Marsh Fritillary Reinforcement Project

In March 2021, INCC and volunteers took (under license) 80 Marsh Fritillary caterpillars from several locations across Rhondda Cynon Taff and Caerphilly County Borough Councils. The caterpillars were reared in captivity through to pupation until adult butterflies. Whilst in the rearing pens, the butterflies laid thousands of eggs.

This new generation of caterpillars would mark the return of the Marsh Fritillary butterfly to Llantrisant Common, South Wales. It had been well over 20 years since Marsh Fritillary were recorded at the common, but in September 2021, several larval webs were translocated to the site to see out the winter in hibernation. It was a worrying time for INCC, as these captive reared caterpillars now had to fend for themselves in a completely new habitat. We wouldn’t know how well they would do until the following spring when they emerge from hibernation on sunny days. Surveys of the Common in February 2022 revealed dozens of Marsh Fritillary caterpillars. They had survived hibernation.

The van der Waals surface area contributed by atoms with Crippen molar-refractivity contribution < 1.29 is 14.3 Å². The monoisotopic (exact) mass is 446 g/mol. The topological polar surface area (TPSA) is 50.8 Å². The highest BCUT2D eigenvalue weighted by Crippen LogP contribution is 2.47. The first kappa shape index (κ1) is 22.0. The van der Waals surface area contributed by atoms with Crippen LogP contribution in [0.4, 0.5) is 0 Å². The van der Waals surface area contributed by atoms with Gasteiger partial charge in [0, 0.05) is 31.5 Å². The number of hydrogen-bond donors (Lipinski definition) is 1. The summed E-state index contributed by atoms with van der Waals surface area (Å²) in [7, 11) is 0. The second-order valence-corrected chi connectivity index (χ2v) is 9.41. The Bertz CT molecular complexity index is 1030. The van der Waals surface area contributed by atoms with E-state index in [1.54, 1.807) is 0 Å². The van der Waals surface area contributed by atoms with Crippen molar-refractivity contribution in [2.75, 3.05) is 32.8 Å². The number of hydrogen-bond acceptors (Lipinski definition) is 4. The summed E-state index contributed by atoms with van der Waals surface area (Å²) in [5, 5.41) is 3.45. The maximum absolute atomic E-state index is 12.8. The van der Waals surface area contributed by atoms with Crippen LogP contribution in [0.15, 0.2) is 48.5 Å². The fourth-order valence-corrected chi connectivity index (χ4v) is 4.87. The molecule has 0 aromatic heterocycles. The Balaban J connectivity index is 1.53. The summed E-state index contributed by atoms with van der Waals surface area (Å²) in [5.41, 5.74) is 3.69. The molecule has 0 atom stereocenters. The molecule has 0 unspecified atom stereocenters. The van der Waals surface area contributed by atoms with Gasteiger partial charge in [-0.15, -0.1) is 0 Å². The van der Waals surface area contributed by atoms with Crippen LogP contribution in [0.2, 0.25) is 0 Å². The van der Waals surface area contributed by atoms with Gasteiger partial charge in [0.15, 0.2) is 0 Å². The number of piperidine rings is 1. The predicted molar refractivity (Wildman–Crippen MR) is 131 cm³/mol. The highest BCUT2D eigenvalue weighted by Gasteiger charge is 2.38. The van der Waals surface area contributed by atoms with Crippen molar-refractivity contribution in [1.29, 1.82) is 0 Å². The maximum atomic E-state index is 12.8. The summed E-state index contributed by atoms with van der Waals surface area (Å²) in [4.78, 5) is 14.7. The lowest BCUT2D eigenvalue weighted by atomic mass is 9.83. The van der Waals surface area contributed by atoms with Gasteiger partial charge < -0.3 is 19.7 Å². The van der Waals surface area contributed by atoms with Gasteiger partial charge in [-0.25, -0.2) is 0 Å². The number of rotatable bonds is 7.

Marsh Fritillary caterpillars seen through thermal camera.

During the flying season of 2022, hundreds of Marsh Fritillary butterflies were seen across the common. Local school children and volunteers who have helped the project at every stage were able to see all their hard work up close. Soon after the first butterflies were seen on the wing, they started mating and laying eggs on the Devil’s-bit Scabious plants.

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